‘There must have been a perfect forest of poles, I should think ? — Yes, in fact we drew people from all parts of the country to come and see it.”

John Pettet Ramell, Briber


Charles Henry Crompton-Roberts

From 1366 until 1832, the Parliamentary Constituency of Sandwich comprised just the three parishes of Sandwich, with a right to elect two MPs to the House of Commons.

Changes brought about by the Reform Act of 1832 however, meant the number of constituents was insufficient to retain two MPs and so the boundaries were extended so as to include the neighbouring towns of Deal and Walmer, which quadrupled the population.

In the five General Elections held from 1857 until 1880, both seats were won by Liberal candidates.

So great was their popularity that the Conservatives decided it was pointless to contest the 1880 General Election and they were returned unopposed. However a vacancy arose shortly after when one of those elected accepted a peerage triggering a By-Election.

Assured of success, the selected Conservative Candidate, Mr Crompton Roberts immediately made his way to Deal to begin canvassing on May 4th with his ‘celebrated’ electioneering agent and a big bag of gold!

Slower to get going, the Liberal candidate Sir Julian Goldsmid, who had lost his Rochester seat in the General Election, did not arrive in Deal until a week later and was left playing catchup.


Election Corruption is nothing new!

Sir Julian Goldsmid, Vanity Fair, 1887

A feature of elections of the time were the various inducements bestowed on electors for their vote which ranged from treating – offers of free food and drink – to downright bribery. However the extent and creativity to which the population of Deal and Walmer in particular entered into it was second to none.

The Conservatives won but so extensive was the bribery that the behaviour set off an appeal and a parliamentary commission was established to investigate.

Over the three weeks it took place, it was found that out of an electorate of 2115, 1850 voted, of whom half admitted they had been bribed and over 100 admitted to offering bribes.

Nearly £9,000 (not far off £1m today) was expended between the two candidates with the Conservatives spending well over two thirds of that amount.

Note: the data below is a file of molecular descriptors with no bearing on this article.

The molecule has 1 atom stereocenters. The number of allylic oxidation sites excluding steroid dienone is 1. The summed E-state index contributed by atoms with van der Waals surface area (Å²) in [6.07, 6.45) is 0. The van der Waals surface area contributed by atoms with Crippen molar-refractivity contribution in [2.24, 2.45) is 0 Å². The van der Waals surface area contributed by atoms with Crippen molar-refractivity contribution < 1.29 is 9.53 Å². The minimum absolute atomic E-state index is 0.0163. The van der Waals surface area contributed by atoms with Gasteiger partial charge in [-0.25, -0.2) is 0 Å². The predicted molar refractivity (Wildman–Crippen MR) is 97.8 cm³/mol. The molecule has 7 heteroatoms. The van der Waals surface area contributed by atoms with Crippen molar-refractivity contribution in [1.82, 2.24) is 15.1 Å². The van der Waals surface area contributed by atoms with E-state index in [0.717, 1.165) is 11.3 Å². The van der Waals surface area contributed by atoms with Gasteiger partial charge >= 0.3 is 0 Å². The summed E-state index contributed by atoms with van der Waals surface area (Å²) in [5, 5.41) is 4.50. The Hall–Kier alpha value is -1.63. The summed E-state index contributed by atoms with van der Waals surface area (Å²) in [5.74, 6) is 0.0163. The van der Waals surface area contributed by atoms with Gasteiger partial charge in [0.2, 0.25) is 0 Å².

There were many ways in which the votes were influenced!

On arrival in Deal, the Conservative candidate immediately hired 71 of the 100 plus pubs and beer houses as committee rooms at £5 apiece. The publicans and Landlords were quick to capitalise. The landlord of the Rose and Crown amongst others, was happy to take money from both sides and rented the inside of his pub to the Liberals and the outside, for posters, to the Conservatives.

Posters plastered the fronts of pubs, and as many other blank walls as the well paid poster-stickers could get away with.

Flags, Glorious Flags!

A noteworthy feature of the campaign were the sheer amount of flags and bunting in the party colours – then blue for the Liberals and yellow for the Conservatives. Deal in particular was festooned to such an extent that people came from miles around to see the sight.

The flags and poles on which they were fixed were a fertile way of getting money into the pockets of electors. Flags had to be made and required teams of men to erect them and then ‘watched’ lest the other side inflict damage. The rivalry was such that the flags grew bigger and bigger and the town’s drapers, milliners and ironmongers made significant sums in generous remuneration for fabric, rope and so on.

For many in the towns it was Christmas, New Year and Easter all at once. Shopkeepers, publicans, boatmen – anyone who had a vote or might influence someone who did – had a wonderful time. And there is no sign that any of their “betters” – the clergy, councillors and magistrates of the town – raised any objections.

Crompton-Roberts won the election by 1145 votes to 705 and although he took his seat as an MP, the result was annulled after a few months, following the Commission’s report. In 1881 Crompton-Roberts forfeited his seat in Parliament and the seat was left vacant. As a result of the Commission Report, Sandwich was abolished as a constituency with effect from 25 June 1885.

How this came about

I came across this amazing and little known story about Deal’s colourful past some years ago and approached my friend, the writer Carole Hayman for ideas about how it could be dramatised. Perfect drama fodder, the Commissioner’s Report on the events that took place is a lengthy document with verbatim, sometimes humorous accounts of all those on trial.

Carole’s skill and unique perspective has developed the initial idea from being a mere depiction of the events to a wider ranging piece with contemporary parallels that resonate in our modern day lives.

Following successful workshops to a small invited audience in 2021, the currently planned presentations are the second stage towards a full future production. We hope you will enjoy following us on our journey as it develops further.

Pat Wilson, Producer, Rotters Opera